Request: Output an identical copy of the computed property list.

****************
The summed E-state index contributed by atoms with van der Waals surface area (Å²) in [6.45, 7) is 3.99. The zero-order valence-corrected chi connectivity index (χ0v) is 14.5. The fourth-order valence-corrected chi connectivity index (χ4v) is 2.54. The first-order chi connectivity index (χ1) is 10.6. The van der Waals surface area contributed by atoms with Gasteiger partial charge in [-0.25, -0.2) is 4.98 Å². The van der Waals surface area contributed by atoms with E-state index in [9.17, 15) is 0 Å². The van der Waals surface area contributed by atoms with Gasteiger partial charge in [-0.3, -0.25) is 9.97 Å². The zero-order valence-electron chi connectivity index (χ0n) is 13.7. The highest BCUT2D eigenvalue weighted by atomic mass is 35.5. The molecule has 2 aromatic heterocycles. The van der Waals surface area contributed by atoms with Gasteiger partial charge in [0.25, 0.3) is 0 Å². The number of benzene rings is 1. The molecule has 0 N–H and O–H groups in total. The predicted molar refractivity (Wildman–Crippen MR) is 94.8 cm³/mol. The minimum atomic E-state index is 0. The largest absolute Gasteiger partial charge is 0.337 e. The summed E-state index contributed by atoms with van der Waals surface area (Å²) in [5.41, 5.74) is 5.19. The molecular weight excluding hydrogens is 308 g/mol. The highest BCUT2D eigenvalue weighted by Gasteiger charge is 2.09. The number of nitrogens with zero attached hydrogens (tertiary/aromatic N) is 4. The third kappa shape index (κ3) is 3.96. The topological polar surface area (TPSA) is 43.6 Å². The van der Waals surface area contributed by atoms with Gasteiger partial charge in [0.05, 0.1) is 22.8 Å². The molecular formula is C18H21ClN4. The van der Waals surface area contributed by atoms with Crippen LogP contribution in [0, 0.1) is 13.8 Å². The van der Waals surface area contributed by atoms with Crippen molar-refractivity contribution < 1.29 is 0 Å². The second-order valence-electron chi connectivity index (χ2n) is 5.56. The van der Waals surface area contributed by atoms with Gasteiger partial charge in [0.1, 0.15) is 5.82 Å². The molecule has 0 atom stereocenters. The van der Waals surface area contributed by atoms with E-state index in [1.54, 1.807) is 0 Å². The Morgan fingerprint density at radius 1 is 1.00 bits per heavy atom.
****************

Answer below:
The summed E-state index contributed by atoms with van der Waals surface area (Å²) in [6.45, 7) is 3.99. The zero-order valence-corrected chi connectivity index (χ0v) is 14.5. The fourth-order valence-corrected chi connectivity index (χ4v) is 2.54. The first-order chi connectivity index (χ1) is 10.6. The van der Waals surface area contributed by atoms with Gasteiger partial charge in [-0.25, -0.2) is 4.98 Å². The van der Waals surface area contributed by atoms with E-state index in [9.17, 15) is 0 Å². The van der Waals surface area contributed by atoms with Gasteiger partial charge in [-0.3, -0.25) is 9.97 Å². The zero-order valence-electron chi connectivity index (χ0n) is 13.7. The highest BCUT2D eigenvalue weighted by atomic mass is 35.5. The molecule has 2 aromatic heterocycles. The van der Waals surface area contributed by atoms with Gasteiger partial charge in [0.25, 0.3) is 0 Å². The number of benzene rings is 1. The molecule has 0 N–H and O–H groups in total. The predicted molar refractivity (Wildman–Crippen MR) is 94.8 cm³/mol. The minimum atomic E-state index is 0. The largest absolute Gasteiger partial charge is 0.337 e. The summed E-state index contributed by atoms with van der Waals surface area (Å²) in [5.41, 5.74) is 5.19. The molecular weight excluding hydrogens is 308 g/mol. The highest BCUT2D eigenvalue weighted by Gasteiger charge is 2.09. The number of nitrogens with zero attached hydrogens (tertiary/aromatic N) is 4. The third kappa shape index (κ3) is 3.96. The topological polar surface area (TPSA) is 43.6 Å². The van der Waals surface area contributed by atoms with Gasteiger partial charge in [0.05, 0.1) is 22.8 Å². The molecular formula is C18H21ClN4. The van der Waals surface area contributed by atoms with Crippen LogP contribution in [0, 0.1) is 13.8 Å². The van der Waals surface area contributed by atoms with Crippen molar-refractivity contribution < 1.29 is 0 Å². The second-order valence-electron chi connectivity index (χ2n) is 5.56. The van der Waals surface area contributed by atoms with Gasteiger partial charge in [0.1, 0.15) is 5.82 Å². The molecule has 0 atom stereocenters. The van der Waals surface area contributed by atoms with E-state index in [1.54, 1.807) is 0 Å². The Morgan fingerprint density at radius 1 is 1.00 bits per heavy atom.